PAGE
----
Boston Scientific Corp.’s (NYSE:BSX) third-generation coronary stent, the Taxus Element, is set to hit the market in Europe next month.
The Natick, Mass.-based medical device giant said the latest version of its paclitaxel-eluting stent, made of a platinum-chromium alloy, won CE Mark approval in the European Union. The approval includes an indication for treatment of diabetics, according to a press release.
The company is likely hoping that the latest Taxus model to hit the market can hold its own as it it tries to increase market share for its Promus line, which uses a different anti-restenosis compound called everolimus. A series of studies released by competitors Medtronic Inc. (NYSE:MDT), Johnson & Johnson’s (NYSE:JNJ) Cordis Corp. subsidiary and Abbott (NYSE:ABT) all claimed that their respective devices and the drugs they elute are superior to BSX’s paclitaxel-eluting line.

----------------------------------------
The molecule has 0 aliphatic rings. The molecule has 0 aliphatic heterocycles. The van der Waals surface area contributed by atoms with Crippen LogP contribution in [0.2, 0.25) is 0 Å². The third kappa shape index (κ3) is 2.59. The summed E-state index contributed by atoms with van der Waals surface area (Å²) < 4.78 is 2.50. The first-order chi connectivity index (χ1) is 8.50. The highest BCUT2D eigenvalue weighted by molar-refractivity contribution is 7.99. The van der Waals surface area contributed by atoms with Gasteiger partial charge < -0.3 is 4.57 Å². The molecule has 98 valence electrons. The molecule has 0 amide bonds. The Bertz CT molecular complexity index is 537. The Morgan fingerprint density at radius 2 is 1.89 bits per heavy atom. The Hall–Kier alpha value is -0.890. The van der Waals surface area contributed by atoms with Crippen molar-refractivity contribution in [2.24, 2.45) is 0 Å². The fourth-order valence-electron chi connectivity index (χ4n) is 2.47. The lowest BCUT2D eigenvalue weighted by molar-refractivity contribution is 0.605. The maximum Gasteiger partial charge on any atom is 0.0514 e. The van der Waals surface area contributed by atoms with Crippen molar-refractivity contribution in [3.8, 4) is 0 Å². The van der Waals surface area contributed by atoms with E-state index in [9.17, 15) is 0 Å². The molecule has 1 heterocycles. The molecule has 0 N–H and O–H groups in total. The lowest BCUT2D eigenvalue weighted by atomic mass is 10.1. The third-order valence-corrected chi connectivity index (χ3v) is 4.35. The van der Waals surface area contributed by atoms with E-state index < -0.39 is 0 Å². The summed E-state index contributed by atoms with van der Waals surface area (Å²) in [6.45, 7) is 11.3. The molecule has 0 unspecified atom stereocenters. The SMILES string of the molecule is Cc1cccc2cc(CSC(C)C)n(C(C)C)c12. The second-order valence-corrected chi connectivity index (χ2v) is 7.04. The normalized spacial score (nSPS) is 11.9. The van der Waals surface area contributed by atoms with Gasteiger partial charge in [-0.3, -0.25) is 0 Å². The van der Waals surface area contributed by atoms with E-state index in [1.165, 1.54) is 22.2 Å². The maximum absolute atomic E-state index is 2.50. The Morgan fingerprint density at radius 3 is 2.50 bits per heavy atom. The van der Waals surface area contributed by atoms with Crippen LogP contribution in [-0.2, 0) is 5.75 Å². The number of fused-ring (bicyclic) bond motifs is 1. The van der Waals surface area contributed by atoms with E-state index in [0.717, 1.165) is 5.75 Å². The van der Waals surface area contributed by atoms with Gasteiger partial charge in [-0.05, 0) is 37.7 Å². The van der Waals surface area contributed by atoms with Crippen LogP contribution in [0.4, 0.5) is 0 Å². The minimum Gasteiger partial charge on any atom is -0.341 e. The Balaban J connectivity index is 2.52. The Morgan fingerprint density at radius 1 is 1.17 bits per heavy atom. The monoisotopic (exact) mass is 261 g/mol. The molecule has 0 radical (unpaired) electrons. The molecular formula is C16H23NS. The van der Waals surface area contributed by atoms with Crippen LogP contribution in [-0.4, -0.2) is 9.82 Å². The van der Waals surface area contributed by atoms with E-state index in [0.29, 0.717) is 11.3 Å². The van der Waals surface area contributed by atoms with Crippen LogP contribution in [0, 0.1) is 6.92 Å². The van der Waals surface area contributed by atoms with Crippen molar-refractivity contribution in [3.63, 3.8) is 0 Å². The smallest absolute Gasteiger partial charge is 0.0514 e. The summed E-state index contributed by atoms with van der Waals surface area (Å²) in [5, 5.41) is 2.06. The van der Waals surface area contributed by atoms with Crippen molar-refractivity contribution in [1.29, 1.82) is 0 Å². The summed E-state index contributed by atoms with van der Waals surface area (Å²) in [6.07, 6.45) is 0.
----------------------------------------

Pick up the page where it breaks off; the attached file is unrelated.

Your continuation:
Recent results from Boston Scientific’s Perseus clinical trial of the Taxus element showed that it’s about as safe and effective as its forebears. The company is also running a 1,500-patient trial of the Promus Element, which is also made of the platinum-chromium alloy. That stent won CE Mark approval last October.
U.S. clearance from the Food & Drug Administration for the Taxus Element is expected in mid-2011, the company said. The FDA is expected to clear the Promus Element in mid-2012, according to a press release. Japanese clearance for the devices are expected in late 2011 or early 2012 and mid-2012, respectively, according to the release.
Boston Scientific also said it won FDA approval for a software upgrade to its Latitude patient management system, which allows doctors to remotely monitor patients with implantable cardiac devices.